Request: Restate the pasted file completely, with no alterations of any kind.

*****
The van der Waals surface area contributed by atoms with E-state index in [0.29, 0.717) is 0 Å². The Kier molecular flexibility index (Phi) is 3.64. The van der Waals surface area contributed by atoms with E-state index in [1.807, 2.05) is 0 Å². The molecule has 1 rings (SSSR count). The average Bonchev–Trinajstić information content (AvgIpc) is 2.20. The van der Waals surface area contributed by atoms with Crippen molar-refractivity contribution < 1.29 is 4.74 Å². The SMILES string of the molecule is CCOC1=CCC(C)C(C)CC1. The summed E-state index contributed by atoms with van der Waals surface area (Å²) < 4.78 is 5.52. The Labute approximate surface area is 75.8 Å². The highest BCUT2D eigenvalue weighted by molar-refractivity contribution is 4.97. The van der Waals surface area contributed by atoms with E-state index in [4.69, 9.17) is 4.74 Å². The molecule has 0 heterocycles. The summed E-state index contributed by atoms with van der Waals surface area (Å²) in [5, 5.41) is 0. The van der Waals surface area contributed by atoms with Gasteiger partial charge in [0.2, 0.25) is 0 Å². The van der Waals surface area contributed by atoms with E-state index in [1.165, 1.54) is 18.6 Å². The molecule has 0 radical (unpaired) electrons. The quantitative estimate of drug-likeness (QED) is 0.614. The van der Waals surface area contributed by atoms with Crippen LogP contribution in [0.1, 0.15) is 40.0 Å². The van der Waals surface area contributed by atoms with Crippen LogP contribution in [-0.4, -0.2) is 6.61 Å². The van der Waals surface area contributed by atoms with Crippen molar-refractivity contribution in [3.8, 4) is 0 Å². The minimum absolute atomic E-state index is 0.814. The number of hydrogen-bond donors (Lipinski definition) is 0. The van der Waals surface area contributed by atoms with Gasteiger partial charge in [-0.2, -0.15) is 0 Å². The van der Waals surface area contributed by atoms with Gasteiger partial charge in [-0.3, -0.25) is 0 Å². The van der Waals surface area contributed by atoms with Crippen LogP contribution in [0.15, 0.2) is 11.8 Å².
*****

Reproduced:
The van der Waals surface area contributed by atoms with E-state index in [0.29, 0.717) is 0 Å². The Kier molecular flexibility index (Phi) is 3.64. The van der Waals surface area contributed by atoms with E-state index in [1.807, 2.05) is 0 Å². The molecule has 1 rings (SSSR count). The average Bonchev–Trinajstić information content (AvgIpc) is 2.20. The van der Waals surface area contributed by atoms with Crippen molar-refractivity contribution < 1.29 is 4.74 Å². The SMILES string of the molecule is CCOC1=CCC(C)C(C)CC1. The summed E-state index contributed by atoms with van der Waals surface area (Å²) < 4.78 is 5.52. The Labute approximate surface area is 75.8 Å². The highest BCUT2D eigenvalue weighted by molar-refractivity contribution is 4.97. The van der Waals surface area contributed by atoms with E-state index in [4.69, 9.17) is 4.74 Å². The molecule has 0 heterocycles. The summed E-state index contributed by atoms with van der Waals surface area (Å²) in [5, 5.41) is 0. The van der Waals surface area contributed by atoms with Gasteiger partial charge in [0.2, 0.25) is 0 Å². The van der Waals surface area contributed by atoms with E-state index in [1.165, 1.54) is 18.6 Å². The molecule has 0 radical (unpaired) electrons. The quantitative estimate of drug-likeness (QED) is 0.614. The van der Waals surface area contributed by atoms with Crippen LogP contribution in [0.1, 0.15) is 40.0 Å². The van der Waals surface area contributed by atoms with Crippen LogP contribution in [-0.4, -0.2) is 6.61 Å². The van der Waals surface area contributed by atoms with Crippen molar-refractivity contribution in [3.8, 4) is 0 Å². The minimum absolute atomic E-state index is 0.814. The number of hydrogen-bond donors (Lipinski definition) is 0. The van der Waals surface area contributed by atoms with Gasteiger partial charge in [-0.2, -0.15) is 0 Å². The van der Waals surface area contributed by atoms with Gasteiger partial charge in [-0.3, -0.25) is 0 Å². The van der Waals surface area contributed by atoms with Crippen LogP contribution in [0.15, 0.2) is 11.8 Å².